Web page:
Melanie Oudin is headed back to the U.S. Open with added weight on her shoulders and a warning: Don’t expect a replay of last year’s surprising run to the quarterfinals, no matter what her sneakers say.
A 17-year-old ranked 70th in 2009 and known then for the pink-and-yellow Adidas tennis shoes bearing the word “Believe,” Oudin now is 44th on the WTA Tour. She will be the second-highest ranked American woman in the field behind No. 4 Venus Williams when the season’s final Grand Slam tournament opens in New York on Aug. 30.
The rise has meant higher-ranked opponents and more pressure for the teenager from Marietta, Georgia, who has won one singles match in a major since her success last year helped produce three new sponsorship deals estimated to be worth more than $1 million.
“Almost every person in the United States expects me to win every single match I play, so, I mean, that’s kind of a little bit of pressure,” Oudin, who will be wearing new shoes bearing the word ”courage,” said at a news conference this month in Cincinnati. “Last year I was like the new kid in town, and you really don’t have any pressure when that happens.”
Oudin spoke after losing on Aug. 10 to Elena Vesnina of Russia 6-2, 6-3 in the first round of the Western & Southern Financial Group Women’s Open. She lost again in the first round at the Pilot Pen Tennis at Yale tournament in New Haven, Connecticut, on Aug. 23 as her season record dropped to 17-19.
Quite a change from last year’s Open, where Oudin knocked out seeded Russians Elena Dementieva, Nadia Petrova and 2006 champion Maria Sharapova and became the youngest American woman to reach the tournament’s quarterfinals since Serena Williams in 1999. Her run was ended by eventual runner-up Caroline Wozniacki.
“I saw my draw before the tournament, and my coach looked at me and goes, ‘To win the U.S. Open, you have to beat like six Russians and a Williams sister,’” Oudin said. “It was like a joke. Playing Dementieva and then Sharapova, people I looked up to for so long, and being able to beat them was amazing, because I had no pressure on me, and I just went for it.”
Shortly before her quarterfinal against Wozniacki of Denmark, Oudin signed a sponsorship deal with data management company BackOffice Associates. AirTran Airways Inc. followed a week after the Open, while Virgin Mobile announced it would endorse Oudin in March.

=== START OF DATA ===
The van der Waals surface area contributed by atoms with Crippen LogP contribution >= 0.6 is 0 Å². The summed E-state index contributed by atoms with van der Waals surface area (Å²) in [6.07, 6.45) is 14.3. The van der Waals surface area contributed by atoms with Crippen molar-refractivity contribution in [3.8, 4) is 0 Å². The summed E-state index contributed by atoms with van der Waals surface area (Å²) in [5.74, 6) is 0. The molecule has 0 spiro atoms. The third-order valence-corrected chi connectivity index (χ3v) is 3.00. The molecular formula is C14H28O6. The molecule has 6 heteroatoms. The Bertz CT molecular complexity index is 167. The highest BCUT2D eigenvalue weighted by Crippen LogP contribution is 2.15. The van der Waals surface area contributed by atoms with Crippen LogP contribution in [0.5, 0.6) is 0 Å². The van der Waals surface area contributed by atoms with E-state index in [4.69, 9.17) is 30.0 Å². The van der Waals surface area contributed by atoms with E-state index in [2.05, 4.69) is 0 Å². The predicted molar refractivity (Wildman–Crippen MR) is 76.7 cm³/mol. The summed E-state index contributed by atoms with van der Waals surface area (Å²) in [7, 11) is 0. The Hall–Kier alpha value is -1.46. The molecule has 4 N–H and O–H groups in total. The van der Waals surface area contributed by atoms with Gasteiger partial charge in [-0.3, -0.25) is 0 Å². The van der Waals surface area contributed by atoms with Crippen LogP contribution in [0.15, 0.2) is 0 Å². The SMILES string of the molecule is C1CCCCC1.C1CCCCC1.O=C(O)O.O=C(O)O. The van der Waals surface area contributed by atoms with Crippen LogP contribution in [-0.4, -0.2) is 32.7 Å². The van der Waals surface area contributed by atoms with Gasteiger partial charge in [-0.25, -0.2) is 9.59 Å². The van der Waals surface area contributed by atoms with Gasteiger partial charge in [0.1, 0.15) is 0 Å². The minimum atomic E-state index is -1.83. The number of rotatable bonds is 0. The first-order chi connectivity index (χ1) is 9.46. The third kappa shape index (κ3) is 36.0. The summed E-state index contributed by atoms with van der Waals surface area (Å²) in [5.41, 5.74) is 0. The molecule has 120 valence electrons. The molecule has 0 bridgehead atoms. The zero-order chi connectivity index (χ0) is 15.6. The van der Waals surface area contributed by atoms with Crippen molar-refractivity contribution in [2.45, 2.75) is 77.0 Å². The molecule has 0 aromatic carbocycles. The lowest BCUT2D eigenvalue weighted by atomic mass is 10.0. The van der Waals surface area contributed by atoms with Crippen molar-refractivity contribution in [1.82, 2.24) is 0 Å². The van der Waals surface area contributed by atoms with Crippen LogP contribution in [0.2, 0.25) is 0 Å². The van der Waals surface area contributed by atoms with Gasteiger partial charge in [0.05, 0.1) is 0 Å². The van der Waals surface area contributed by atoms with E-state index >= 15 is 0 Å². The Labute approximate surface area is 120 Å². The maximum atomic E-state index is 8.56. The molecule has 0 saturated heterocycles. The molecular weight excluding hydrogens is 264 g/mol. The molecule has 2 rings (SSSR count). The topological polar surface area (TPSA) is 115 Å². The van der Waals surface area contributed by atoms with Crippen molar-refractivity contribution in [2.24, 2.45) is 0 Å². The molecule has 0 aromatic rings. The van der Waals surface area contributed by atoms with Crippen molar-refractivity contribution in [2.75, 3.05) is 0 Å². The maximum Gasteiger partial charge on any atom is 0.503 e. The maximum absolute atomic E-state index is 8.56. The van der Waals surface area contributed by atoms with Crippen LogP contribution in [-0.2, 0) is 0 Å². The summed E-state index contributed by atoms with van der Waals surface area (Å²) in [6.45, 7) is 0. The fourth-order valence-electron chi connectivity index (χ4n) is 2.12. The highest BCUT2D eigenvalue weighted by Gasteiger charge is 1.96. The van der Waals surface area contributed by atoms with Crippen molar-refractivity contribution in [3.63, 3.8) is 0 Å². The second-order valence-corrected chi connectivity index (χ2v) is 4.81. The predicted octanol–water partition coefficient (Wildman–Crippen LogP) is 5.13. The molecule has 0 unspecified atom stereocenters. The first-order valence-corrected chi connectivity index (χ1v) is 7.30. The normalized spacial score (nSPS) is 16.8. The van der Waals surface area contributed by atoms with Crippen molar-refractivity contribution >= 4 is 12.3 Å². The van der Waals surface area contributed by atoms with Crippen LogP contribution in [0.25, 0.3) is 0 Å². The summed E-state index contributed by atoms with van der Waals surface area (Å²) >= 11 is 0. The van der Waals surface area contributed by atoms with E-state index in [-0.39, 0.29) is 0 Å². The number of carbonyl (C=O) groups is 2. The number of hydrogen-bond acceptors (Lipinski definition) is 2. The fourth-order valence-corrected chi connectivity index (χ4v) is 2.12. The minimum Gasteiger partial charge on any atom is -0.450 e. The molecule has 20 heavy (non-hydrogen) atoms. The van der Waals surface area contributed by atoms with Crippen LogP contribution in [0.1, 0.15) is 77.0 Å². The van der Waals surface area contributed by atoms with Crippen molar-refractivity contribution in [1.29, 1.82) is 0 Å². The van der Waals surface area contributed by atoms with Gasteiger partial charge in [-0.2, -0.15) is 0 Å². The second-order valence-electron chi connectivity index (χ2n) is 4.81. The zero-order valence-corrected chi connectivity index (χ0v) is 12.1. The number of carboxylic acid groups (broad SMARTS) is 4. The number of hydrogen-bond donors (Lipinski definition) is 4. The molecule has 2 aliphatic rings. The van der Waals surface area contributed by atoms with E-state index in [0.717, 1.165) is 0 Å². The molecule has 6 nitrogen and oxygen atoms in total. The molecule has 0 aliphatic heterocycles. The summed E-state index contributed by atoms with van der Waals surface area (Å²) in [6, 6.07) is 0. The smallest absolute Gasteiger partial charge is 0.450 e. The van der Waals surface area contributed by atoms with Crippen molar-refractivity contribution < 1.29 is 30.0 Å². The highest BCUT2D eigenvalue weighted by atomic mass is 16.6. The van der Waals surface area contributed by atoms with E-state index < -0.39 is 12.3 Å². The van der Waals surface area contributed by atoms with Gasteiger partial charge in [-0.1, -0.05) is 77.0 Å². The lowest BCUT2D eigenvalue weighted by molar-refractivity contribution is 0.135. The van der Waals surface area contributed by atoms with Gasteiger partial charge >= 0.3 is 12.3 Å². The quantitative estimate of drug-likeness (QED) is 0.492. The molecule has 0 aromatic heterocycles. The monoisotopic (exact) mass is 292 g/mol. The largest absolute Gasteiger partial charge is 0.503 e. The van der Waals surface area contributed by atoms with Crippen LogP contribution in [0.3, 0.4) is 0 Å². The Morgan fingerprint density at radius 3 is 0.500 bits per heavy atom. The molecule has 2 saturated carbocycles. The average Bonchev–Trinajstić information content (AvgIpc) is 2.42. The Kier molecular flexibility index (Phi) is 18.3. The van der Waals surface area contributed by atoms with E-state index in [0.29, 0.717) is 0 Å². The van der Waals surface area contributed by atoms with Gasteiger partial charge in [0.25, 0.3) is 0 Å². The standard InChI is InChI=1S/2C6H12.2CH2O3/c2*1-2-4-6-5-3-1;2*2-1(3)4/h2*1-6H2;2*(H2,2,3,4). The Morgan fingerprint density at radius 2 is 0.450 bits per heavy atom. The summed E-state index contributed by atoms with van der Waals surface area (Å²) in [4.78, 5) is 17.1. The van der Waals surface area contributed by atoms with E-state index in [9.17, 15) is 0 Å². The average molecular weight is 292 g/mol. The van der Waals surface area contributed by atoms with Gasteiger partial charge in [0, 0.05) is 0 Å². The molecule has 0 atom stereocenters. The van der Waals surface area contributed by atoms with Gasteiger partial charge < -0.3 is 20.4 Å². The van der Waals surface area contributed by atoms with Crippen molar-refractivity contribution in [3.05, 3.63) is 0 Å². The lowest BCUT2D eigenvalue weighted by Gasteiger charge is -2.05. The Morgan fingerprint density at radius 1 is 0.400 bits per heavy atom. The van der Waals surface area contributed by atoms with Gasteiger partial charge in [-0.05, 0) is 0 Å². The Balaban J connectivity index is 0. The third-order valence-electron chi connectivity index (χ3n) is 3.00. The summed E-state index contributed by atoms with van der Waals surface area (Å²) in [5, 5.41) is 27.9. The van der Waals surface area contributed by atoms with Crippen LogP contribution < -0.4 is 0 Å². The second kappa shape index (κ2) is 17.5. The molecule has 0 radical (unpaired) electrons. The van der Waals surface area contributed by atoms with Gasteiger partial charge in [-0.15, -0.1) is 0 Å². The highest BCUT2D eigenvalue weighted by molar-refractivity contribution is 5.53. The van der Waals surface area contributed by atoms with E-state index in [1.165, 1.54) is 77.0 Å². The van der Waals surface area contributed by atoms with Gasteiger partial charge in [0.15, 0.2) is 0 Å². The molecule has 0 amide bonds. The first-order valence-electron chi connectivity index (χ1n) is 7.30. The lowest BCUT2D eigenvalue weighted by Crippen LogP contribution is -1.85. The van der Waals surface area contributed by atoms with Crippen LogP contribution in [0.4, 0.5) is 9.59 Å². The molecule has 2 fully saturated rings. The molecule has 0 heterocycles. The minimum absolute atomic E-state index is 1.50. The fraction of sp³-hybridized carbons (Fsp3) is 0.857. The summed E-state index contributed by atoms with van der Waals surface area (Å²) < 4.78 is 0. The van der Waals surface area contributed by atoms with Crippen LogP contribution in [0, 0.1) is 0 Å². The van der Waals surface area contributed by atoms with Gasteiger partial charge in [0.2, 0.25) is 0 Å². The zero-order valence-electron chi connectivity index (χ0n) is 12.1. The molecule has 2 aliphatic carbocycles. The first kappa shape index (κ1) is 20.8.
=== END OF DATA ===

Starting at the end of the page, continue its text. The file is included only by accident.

Bloomberg BusinessWeek reported on its website on Jan. 27 that the BackOffice deal was a “six-figure multiyear” endorsement. Sports Business Journal reported March 8 that the Virgin Mobile agreement was worth $500,000 and could rise to $2 million if she is successful.
Her agent, Sam Duvall, declined to comment on the value of her endorsements. BackOffice Associates Vice President of Global Marketing John Kelly, Virgin Mobile spokeswoman Corrine Nosal and AirTran spokeswoman Cynthia Tinsley-Douglas declined to disclose financial terms of their companies’ sponsorships.
“All the stars lined up for her at the U.S. Open,’” Steve Rosner, co-founder of 16W Marketing LLC sports consultants in Rutherford, New Jersey, said in an interview. “Her success came on home soil. I don’t think that if she did this in Australia, she would have had the public relations around her as she did at the U.S. Open. The timing was right for her personally, because U.S. women’s tennis -- besides Serena and Venus Williams -- is really not a lot to talk about.”
Serena Williams, ranked No. 1 by the WTA, said last week that she was skipping the U.S. Open following surgery on her right foot. Venus Williams is ranked fourth, and the only other American women in the top 100 are No. 74 Vania King and No. 83 Bethanie Mattek-Sands. Oudin said the emergence of another young American such as 18-year-old Christina McHale, No. 113, would help relieve the pressure.
“They can take some of the night matches from me,” Oudin said.
Oudin has struggled in the year’s first three majors. She lost in the first rounds of the Australian and the French Opens, and in the second round of Wimbledon, where she played to the fourth round a year ago.
“I wasn’t winning every tournament before that, I just happened to have one of my best tournaments at the two Grand Slams in that year, at Wimbledon and the U.S. Open,” Oudin said in an interview at Eastbourne, England, in June.
Mary Joe Fernandez, a former pro player and Oudin’s coach on the U.S. Fed Cup team, said players often have trouble after an initial breakthrough.
“She can have another run, but it’s going to be harder, the second year is always tougher after players learn your game and learn how you compete,” Fernandez said in an interview.
Oudin said that, while her higher ranking meant she no longer had to play in qualifying tournaments, it also meant that “now I’m playing top 50 all the time.” There are also more demands from outside tennis, “extra stuff that I didn’t have last year.”
Returning to the National Tennis Center may mean that just increases, Oudin said.
“I’m hoping it won’t be that bad, but I have a feeling that it’s going to be,” she said. “Because of last year, I think people are going to hope or expect that I can do it again. The thing for me is this year I’m just going to try to go into it like I did last year, and that’s how I did so well.”